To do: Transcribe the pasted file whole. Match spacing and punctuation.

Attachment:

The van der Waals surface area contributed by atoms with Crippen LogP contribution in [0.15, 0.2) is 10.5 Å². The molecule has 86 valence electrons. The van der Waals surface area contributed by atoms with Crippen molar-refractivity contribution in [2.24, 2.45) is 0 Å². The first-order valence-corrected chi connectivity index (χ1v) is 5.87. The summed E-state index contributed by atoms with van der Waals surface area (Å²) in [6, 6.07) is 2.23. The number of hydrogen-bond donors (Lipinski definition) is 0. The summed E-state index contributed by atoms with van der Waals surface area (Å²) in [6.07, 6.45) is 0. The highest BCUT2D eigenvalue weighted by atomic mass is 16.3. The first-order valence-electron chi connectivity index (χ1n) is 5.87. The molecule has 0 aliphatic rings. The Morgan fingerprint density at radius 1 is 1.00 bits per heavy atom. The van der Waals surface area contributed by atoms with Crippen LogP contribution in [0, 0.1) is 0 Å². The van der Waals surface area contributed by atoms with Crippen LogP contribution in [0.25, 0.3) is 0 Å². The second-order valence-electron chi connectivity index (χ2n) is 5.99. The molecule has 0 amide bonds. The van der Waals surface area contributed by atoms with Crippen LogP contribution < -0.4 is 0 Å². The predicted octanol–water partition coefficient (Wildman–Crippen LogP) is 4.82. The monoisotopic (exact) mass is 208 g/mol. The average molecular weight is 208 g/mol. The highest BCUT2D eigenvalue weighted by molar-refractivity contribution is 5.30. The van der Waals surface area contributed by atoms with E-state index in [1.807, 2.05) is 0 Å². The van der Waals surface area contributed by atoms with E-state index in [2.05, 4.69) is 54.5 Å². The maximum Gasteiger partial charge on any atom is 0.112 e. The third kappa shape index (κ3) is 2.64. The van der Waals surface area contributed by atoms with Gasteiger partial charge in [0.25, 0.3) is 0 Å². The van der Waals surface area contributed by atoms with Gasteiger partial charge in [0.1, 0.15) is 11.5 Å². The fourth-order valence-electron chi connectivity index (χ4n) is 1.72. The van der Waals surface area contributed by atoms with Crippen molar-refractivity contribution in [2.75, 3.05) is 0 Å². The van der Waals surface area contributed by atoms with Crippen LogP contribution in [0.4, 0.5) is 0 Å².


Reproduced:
The van der Waals surface area contributed by atoms with Crippen LogP contribution in [0.15, 0.2) is 10.5 Å². The molecule has 86 valence electrons. The van der Waals surface area contributed by atoms with Crippen molar-refractivity contribution in [2.24, 2.45) is 0 Å². The first-order valence-corrected chi connectivity index (χ1v) is 5.87. The summed E-state index contributed by atoms with van der Waals surface area (Å²) in [6, 6.07) is 2.23. The number of hydrogen-bond donors (Lipinski definition) is 0. The summed E-state index contributed by atoms with van der Waals surface area (Å²) in [6.07, 6.45) is 0. The highest BCUT2D eigenvalue weighted by atomic mass is 16.3. The first-order valence-electron chi connectivity index (χ1n) is 5.87. The molecule has 0 aliphatic rings. The Morgan fingerprint density at radius 1 is 1.00 bits per heavy atom. The van der Waals surface area contributed by atoms with Crippen LogP contribution in [0, 0.1) is 0 Å². The van der Waals surface area contributed by atoms with Crippen LogP contribution in [0.25, 0.3) is 0 Å². The second-order valence-electron chi connectivity index (χ2n) is 5.99. The molecule has 0 amide bonds. The van der Waals surface area contributed by atoms with Crippen LogP contribution < -0.4 is 0 Å². The predicted octanol–water partition coefficient (Wildman–Crippen LogP) is 4.82. The monoisotopic (exact) mass is 208 g/mol. The average molecular weight is 208 g/mol. The highest BCUT2D eigenvalue weighted by molar-refractivity contribution is 5.30. The van der Waals surface area contributed by atoms with E-state index in [1.807, 2.05) is 0 Å². The van der Waals surface area contributed by atoms with E-state index in [2.05, 4.69) is 54.5 Å². The maximum Gasteiger partial charge on any atom is 0.112 e. The third kappa shape index (κ3) is 2.64. The van der Waals surface area contributed by atoms with Gasteiger partial charge in [0.25, 0.3) is 0 Å². The van der Waals surface area contributed by atoms with Gasteiger partial charge in [0.1, 0.15) is 11.5 Å². The fourth-order valence-electron chi connectivity index (χ4n) is 1.72. The van der Waals surface area contributed by atoms with Crippen molar-refractivity contribution in [2.75, 3.05) is 0 Å². The van der Waals surface area contributed by atoms with Crippen LogP contribution in [0.4, 0.5) is 0 Å².